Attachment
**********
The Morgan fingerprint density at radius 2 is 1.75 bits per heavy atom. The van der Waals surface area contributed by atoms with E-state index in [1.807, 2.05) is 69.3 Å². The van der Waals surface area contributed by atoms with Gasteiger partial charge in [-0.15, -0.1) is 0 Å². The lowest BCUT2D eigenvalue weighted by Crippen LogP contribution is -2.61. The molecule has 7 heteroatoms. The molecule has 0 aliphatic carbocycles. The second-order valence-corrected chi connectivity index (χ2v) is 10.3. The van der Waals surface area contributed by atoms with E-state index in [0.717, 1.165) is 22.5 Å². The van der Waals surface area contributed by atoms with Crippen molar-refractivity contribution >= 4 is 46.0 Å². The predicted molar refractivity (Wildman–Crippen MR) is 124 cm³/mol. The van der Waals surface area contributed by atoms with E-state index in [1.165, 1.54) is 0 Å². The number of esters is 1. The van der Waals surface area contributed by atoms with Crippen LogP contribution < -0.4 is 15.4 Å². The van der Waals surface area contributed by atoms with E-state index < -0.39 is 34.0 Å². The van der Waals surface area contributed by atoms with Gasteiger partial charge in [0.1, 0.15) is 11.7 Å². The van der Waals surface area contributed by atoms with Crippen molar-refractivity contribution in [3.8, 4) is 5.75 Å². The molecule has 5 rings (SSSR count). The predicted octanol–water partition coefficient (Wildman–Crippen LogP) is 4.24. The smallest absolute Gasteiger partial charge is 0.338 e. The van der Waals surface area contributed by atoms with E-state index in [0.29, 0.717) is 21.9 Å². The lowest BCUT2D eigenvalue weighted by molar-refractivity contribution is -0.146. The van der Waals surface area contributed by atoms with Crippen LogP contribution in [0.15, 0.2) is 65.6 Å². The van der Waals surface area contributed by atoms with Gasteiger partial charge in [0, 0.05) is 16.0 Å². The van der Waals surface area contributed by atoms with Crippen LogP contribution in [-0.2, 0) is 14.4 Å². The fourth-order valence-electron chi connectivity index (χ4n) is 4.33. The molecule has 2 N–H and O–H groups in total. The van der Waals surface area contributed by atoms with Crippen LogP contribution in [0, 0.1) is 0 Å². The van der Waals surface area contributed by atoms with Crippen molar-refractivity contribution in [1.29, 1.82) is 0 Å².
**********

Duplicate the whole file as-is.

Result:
The Morgan fingerprint density at radius 2 is 1.75 bits per heavy atom. The van der Waals surface area contributed by atoms with E-state index in [1.807, 2.05) is 69.3 Å². The van der Waals surface area contributed by atoms with Gasteiger partial charge in [-0.15, -0.1) is 0 Å². The lowest BCUT2D eigenvalue weighted by Crippen LogP contribution is -2.61. The molecule has 7 heteroatoms. The molecule has 0 aliphatic carbocycles. The second-order valence-corrected chi connectivity index (χ2v) is 10.3. The van der Waals surface area contributed by atoms with E-state index in [0.717, 1.165) is 22.5 Å². The van der Waals surface area contributed by atoms with Crippen molar-refractivity contribution >= 4 is 46.0 Å². The predicted molar refractivity (Wildman–Crippen MR) is 124 cm³/mol. The van der Waals surface area contributed by atoms with E-state index in [1.165, 1.54) is 0 Å². The number of esters is 1. The van der Waals surface area contributed by atoms with Crippen LogP contribution < -0.4 is 15.4 Å². The van der Waals surface area contributed by atoms with E-state index < -0.39 is 34.0 Å². The van der Waals surface area contributed by atoms with Gasteiger partial charge in [0.1, 0.15) is 11.7 Å². The van der Waals surface area contributed by atoms with Crippen molar-refractivity contribution in [3.8, 4) is 5.75 Å². The molecule has 5 rings (SSSR count). The predicted octanol–water partition coefficient (Wildman–Crippen LogP) is 4.24. The smallest absolute Gasteiger partial charge is 0.338 e. The van der Waals surface area contributed by atoms with E-state index in [0.29, 0.717) is 21.9 Å². The lowest BCUT2D eigenvalue weighted by molar-refractivity contribution is -0.146. The van der Waals surface area contributed by atoms with Crippen LogP contribution in [0.15, 0.2) is 65.6 Å². The van der Waals surface area contributed by atoms with Gasteiger partial charge in [0, 0.05) is 16.0 Å². The van der Waals surface area contributed by atoms with Crippen LogP contribution in [-0.2, 0) is 14.4 Å². The fourth-order valence-electron chi connectivity index (χ4n) is 4.33. The molecule has 2 N–H and O–H groups in total. The van der Waals surface area contributed by atoms with Crippen LogP contribution in [0, 0.1) is 0 Å². The van der Waals surface area contributed by atoms with Crippen molar-refractivity contribution in [1.29, 1.82) is 0 Å².